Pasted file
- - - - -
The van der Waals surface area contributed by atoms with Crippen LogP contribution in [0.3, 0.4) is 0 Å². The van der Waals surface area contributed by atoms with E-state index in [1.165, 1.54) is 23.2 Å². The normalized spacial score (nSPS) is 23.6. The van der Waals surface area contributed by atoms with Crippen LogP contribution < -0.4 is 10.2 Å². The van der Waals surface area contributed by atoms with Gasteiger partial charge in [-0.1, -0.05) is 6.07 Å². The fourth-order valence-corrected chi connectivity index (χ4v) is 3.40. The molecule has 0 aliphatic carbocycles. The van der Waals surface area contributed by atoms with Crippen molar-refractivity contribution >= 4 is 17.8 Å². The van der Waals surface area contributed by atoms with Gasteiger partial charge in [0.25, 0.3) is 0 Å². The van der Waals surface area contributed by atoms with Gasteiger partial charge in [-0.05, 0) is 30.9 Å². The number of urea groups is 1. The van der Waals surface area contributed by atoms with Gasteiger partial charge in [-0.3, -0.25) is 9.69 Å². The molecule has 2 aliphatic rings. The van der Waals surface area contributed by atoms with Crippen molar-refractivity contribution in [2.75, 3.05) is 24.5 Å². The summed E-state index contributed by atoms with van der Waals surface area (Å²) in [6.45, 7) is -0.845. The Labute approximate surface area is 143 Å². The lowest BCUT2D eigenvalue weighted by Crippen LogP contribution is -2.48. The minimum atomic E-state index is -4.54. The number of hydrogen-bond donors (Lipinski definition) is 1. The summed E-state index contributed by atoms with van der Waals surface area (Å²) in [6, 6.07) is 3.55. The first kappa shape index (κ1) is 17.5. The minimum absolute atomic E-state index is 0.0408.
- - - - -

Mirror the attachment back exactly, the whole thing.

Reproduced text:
The van der Waals surface area contributed by atoms with Crippen LogP contribution in [0.3, 0.4) is 0 Å². The van der Waals surface area contributed by atoms with E-state index in [1.165, 1.54) is 23.2 Å². The normalized spacial score (nSPS) is 23.6. The van der Waals surface area contributed by atoms with Crippen LogP contribution < -0.4 is 10.2 Å². The van der Waals surface area contributed by atoms with Gasteiger partial charge in [-0.1, -0.05) is 6.07 Å². The fourth-order valence-corrected chi connectivity index (χ4v) is 3.40. The molecule has 0 aliphatic carbocycles. The van der Waals surface area contributed by atoms with Crippen molar-refractivity contribution >= 4 is 17.8 Å². The van der Waals surface area contributed by atoms with Gasteiger partial charge in [0.25, 0.3) is 0 Å². The van der Waals surface area contributed by atoms with Gasteiger partial charge in [-0.05, 0) is 30.9 Å². The number of urea groups is 1. The van der Waals surface area contributed by atoms with Gasteiger partial charge in [-0.3, -0.25) is 9.69 Å². The molecule has 2 aliphatic rings. The van der Waals surface area contributed by atoms with Crippen molar-refractivity contribution in [2.75, 3.05) is 24.5 Å². The summed E-state index contributed by atoms with van der Waals surface area (Å²) in [6.45, 7) is -0.845. The Labute approximate surface area is 143 Å². The lowest BCUT2D eigenvalue weighted by Crippen LogP contribution is -2.48. The minimum atomic E-state index is -4.54. The number of hydrogen-bond donors (Lipinski definition) is 1. The summed E-state index contributed by atoms with van der Waals surface area (Å²) in [6, 6.07) is 3.55. The first kappa shape index (κ1) is 17.5. The minimum absolute atomic E-state index is 0.0408.